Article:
How to win in Africa: 5 lessons from successful companiesFollow @MadeItInAfrica
2. Develop multi-tiered models to route products to market and reach the largest number of consumers.
The challenge is to gain traction in a marketplace where the majority of consumers still buy from traditional or informal retailers.
Traditional trade represents more than 80% of formal retail across Africa and consists of very small outlets and specialty stores dispersed across urban and rural areas. Modern retail is growing, primarily out of South Africa, but is still a minor portion of the formal retail landscape. Informal retailers are unregistered sellers – such as “hawkers” (street vendors), “spaza shops” (run out of homes) or “shebeens” (unlicensed pubs) in South Africa – and are deemed to account for a significant, although hard to measure, share of the African trade market. One benchmark: The informal economy is estimated to represent 30% to 60% of the gross national product in selected African countries, and some consumer packaged categories, such as food, alcoholic beverages or tobacco, are particularly prone to being sold through informal channels.
Winning companies gain a competitive advantage by having the flexibility and adaptability needed to accommodate such a varied retail market. They strike partnerships with third-party distributors and wholesalers to maximise reach, collaborate with traditional retailers at the point of sale and help informal retailers formalise and progressively develop capabilities required to grow alongside modern retail.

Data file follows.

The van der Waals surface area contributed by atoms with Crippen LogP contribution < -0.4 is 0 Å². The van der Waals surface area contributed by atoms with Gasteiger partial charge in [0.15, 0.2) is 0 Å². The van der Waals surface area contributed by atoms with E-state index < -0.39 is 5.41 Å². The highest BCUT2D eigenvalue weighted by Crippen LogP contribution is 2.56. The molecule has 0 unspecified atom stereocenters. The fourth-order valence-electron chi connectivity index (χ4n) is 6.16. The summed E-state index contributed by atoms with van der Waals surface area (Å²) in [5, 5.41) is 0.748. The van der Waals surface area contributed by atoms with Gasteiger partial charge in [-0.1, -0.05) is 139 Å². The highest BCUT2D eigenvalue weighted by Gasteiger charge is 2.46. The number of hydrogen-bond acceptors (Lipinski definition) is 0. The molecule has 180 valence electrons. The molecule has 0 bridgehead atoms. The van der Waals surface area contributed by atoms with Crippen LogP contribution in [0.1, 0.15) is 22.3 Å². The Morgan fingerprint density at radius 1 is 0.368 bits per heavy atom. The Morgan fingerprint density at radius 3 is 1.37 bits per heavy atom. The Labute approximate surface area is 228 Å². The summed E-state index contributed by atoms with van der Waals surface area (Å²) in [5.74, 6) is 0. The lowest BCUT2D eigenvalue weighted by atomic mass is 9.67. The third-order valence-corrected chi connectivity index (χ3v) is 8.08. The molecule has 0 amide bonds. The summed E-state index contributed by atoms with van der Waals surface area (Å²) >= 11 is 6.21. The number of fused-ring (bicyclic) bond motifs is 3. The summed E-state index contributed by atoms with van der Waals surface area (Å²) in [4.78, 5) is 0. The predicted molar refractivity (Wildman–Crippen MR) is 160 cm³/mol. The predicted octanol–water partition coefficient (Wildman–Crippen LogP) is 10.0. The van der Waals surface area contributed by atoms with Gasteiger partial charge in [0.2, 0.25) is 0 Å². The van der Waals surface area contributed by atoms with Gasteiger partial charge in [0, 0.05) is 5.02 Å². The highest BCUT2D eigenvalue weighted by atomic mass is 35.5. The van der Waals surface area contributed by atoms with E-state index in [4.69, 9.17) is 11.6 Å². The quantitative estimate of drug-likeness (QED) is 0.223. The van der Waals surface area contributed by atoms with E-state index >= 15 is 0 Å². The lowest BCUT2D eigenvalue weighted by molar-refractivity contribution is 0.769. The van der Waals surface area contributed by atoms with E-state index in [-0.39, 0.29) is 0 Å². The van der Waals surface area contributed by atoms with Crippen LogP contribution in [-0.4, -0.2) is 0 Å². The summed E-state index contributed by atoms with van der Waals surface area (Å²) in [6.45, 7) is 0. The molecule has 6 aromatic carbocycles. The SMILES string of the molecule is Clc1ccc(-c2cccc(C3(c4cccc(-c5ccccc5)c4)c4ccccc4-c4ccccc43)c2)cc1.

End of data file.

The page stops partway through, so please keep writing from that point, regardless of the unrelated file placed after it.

Many companies establish a network of trusted third-party distributors and wholesalers to accelerate market coverage, teaming their own sales force with distributors to ensure a measure of control. For example, one leading food company appoints sales supervisors to each one of its sub-distributors – they have 10 to 30 of them per market. The sales supervisor works at the sub-distributor, managing inventory and brand image while the sub-distributor handles logistics and accounting. Similarly, another food player relies on its distributors to replenish products and collect cash, but its local sales employees will be on the ground to identify new outlets, place product displays and help distributors build their capabilities.
Another approach involves collaborating with traditional outlets directly to increase sales and improve distribution, and in the process, professionalise the way shopkeepers work. For example, Diageo helps traditional retailers improve their business by teaching them category display and shopper management.
In some categories, players can also bolster sales by encouraging unauthorised sellers to formalise their businesses. Brewer SABMiller helped illegal taverns in South Africa convert into licensed outlets by offering support, including assigning dedicated employees to assist with the application process and leading information workshops. In addition, the company made all licence applicants eligible for training in customer care, stock management, bookkeeping, credit control and responsible alcohol use. SABMiller’s investment, launched in 2002, has transformed off-the-books sellers into a thriving new retail segment.
Finally, leading players in Africa are proactively preparing for the growth of modern trade. They’re investing in category management, joint shopper research and integrated supply chains. Some companies have started designing their own in-house distribution operations to service more densely concentrated urban centres and centralised trade networks.